From possessions that dispossess to the possession that delivers

by April 6, 2018

aśanaṁ me vasanaṁ me jāyā me bandhu-vargo me
iti me me kurvāṇaṁ kāla-vṛko hanti puruṣājam

aśanam — this food; me — mine; vasanam — this cloth; me — mine; jāyā — this spouse; me — mine; bandhu-vargaḥ — these relatives; me — mine; iti — thus; me me kurvāṇam — while uttering the sounds ‘me’, ‘me’; kāla-vṛkaḥ — the fox of time; hanti — slaughters; puruṣājam — the goat-like attached soul.

“This food is mine; this cloth is mine; this spouse is mine; these relatives are mine.” Thus, the goat-like conditioned soul keeps uttering “Mine! Mine!” while the wolf of time pounces on it and devours it.”

Suppose a person driving a car to a shopping mall becomes infatuated with dreams of buying various things. If they become so infatuated that they don’t even notice that their car is headed towards a cliff with a deadly fall, they will soon meet with a disastrous end.

Similar is our fate when we become obsessed with worldly possessions. We can’t see the reality that our life-span is finite and is being depleted with every passing moment. While we live thus blinded, death suddenly comes upon us as a fearsome predator and dispossesses us of everything. A goat is often used to depict those unintelligently obsessed with small things while being oblivious to big dangers.

The Bhagavad-gita (16.13-15) outlines how the possessive mentality can make people ungodly, even demonic. We may not stoop to demonic actions, still the mentality of wanting more and more is obsessive and spiritually destructive – it deadens us to our spiritual potential and perpetuates our distressful worldly existence. What to speak of infatuation with future possessions, even infatuation with our present possessions can consume our consciousness. In fact, anything we possess can possess us. Just as a ghost may possess a person, driving them to act self-destructively, so too can our possessions infatuate us, making us act self-destructively.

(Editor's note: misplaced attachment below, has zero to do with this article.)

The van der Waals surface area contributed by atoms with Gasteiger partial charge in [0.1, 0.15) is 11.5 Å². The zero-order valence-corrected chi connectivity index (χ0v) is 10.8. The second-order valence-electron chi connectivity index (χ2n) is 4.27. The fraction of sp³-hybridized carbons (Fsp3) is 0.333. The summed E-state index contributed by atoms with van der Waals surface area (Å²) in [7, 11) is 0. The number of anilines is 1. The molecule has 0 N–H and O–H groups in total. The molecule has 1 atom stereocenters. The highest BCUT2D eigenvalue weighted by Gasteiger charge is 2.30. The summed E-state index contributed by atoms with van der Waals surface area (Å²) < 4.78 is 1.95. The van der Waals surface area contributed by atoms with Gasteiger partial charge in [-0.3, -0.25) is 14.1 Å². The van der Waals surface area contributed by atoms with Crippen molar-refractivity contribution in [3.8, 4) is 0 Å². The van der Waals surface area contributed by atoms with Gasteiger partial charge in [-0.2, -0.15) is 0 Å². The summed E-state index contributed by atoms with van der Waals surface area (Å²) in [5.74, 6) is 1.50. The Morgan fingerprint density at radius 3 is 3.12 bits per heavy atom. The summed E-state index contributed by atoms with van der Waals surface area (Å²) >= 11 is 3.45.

As long as we are infected by the possessive mentality, our consciousness stays caught in the external things that we fantasize about getting or worry about losing. Thus, our obsession with possession of externals causes us to lose our most fundamental inner possession: our own consciousness. External possessiveness leaves us internally dispossessed.

When we detach ourselves from obsession with possessing things, we become possessors of our own souls – the Gita (02.46) refers to such people as “atmavan,” which translates literally as “possessors of their souls.” Our soul – its essential energy of consciousness – comes in our control so that we can intelligently choose where to invest it.

Most spiritual paths ask us to give up the possessive mentality. Devotional spirituality, however, is so inclusive that it channels even the possessive mentality. Bhakti wisdom explains that we are souls, who are eternal parts of Krishna (Gita 15.07). He is the all-attractive whole, and we are meant to delight eternally in pure spiritual love for him.

Love naturally means that the lovers possess each other; their consciousness stays absorbed in their object of love.

Of course, love is first and foremost about giving oneself. When we give our consciousness to Krishna, he enters through our consciousness to occupy center-stage in our heart. The Gita (09.29) states that those thus devoted reside in Krishna, and he resides in them. Those who attain such spiritual absorption realize that no gain can ever supersede this gain; they don’t let any loss, however grave, distract them from this gain (06.22). In being absorbed in Krishna, they gain him and thus gain everything, for he embodies in full the attractiveness of everything that is worth possessing (10.41).

While we may be far away from such realization, we can progress towards it by offering our consciousness to Krishna through the practice of bhakti-yoga. Moreover, bhakti wisdom redefines our relationship with our possessions – we see our role as trusteeship, not ownership. We responsibly take care of our obligations and relations, but in a mood of service to our Lord to whom everything, including we ourselves, belong.

Working in this devotional service mood raises our vision above time’s relentless advance to Krishna’s tireless grace in our lives, in the many opportunities he provides us to connect with him. When we gratefully accept his grace, he ultimately delivers us out of the material world that is within the domain of time to his eternal ecstatic abode that is forever beyond the clutches of time.

(I am grateful to my friend and scholar, Hari Parshad Prabhu, for providing me this verse to write about)

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